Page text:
FIIAPP works on the fight against money laundering
FIIAPP is working on the fight against money laundering through a variety of projects.
EL PAcCTO is a European Union programme implemented by FIIAPP and Expertise France with the support of IILa and Camões. The main goal of this project is the fight against transnational organized crime and the strengthening of the institutions responsible for guaranteeing citizen security in 18 countries in Latin America.
“EL PAcCTO aims to address various challenges and, thanks to the exchanges in working groups and the presentation of practical cases, also identify the difficulties and weaknesses specific to Latin America and identify possible coordination difficulties between the agents in the fight against money laundering”, highlights Jean Dos Santos, an EL PacCTO project expert.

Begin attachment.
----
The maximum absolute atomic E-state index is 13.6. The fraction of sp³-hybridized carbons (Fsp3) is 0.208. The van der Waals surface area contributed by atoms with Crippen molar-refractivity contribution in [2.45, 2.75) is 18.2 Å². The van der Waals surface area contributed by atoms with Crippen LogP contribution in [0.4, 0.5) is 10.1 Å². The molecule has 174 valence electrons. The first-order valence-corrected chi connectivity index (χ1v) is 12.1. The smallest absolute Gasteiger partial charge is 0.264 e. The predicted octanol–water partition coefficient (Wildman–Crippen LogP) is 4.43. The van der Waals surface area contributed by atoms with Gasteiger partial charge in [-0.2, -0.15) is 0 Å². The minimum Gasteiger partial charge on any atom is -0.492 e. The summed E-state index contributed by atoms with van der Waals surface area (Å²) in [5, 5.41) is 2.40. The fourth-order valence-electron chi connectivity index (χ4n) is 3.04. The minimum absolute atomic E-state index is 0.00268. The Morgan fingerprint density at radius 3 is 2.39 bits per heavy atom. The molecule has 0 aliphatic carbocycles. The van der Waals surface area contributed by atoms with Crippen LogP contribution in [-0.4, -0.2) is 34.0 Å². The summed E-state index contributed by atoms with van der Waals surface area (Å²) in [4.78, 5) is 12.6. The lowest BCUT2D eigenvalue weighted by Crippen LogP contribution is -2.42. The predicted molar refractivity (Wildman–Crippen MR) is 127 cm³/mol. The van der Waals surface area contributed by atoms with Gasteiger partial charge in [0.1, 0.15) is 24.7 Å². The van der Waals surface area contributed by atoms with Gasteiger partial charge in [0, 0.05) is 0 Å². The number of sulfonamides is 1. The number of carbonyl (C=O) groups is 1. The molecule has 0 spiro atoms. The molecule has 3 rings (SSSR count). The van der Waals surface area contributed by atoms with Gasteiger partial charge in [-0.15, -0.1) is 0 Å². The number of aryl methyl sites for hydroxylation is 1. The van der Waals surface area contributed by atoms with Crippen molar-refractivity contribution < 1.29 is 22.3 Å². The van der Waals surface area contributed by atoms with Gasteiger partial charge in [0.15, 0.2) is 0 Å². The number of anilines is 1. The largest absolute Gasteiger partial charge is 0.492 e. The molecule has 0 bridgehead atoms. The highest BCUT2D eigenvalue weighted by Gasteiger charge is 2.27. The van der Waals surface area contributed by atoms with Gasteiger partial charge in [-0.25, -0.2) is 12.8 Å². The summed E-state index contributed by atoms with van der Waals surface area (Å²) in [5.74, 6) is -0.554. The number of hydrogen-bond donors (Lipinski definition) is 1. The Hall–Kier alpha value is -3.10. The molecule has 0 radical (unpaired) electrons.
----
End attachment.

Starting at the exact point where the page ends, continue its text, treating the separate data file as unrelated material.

Additionally, a project called European Support for Bolivian Institutions in the Fight against Drug Trafficking and Related Crimes places special emphasis on money laundering. The project has sought to improve capability through training courses. It has focused on strengthening inter-institutional coordination and international cooperation and has given aid support to overcome the fourth round of the Mutual Evaluation of the Financial Action Task Force Group of Latin America.
“Whether or not the Bolivian State can remain off the famous black or grey lists comprised of States that have neither established prevention measures against money laundering nor committed themselves to doing so depends in large part on passing this Mutual Evaluation”, emphasized Javier Navarro, National Police Inspector and expert on this project.
Following this same line of work, the EU Law Enforcement Support Project in the fight against drugs and organized crime in Peru seeks to improve the effectiveness of training schools, inter-institutional cooperation and Peruvian intelligence systems in order to fight drugs, organized crime and money laundering.
Likewise, EU-ACT projects on Action against Drugs and Organized Crime and SEACOP are also active in the fight against money laundering, a problem closely related to drug trafficking and organized crime.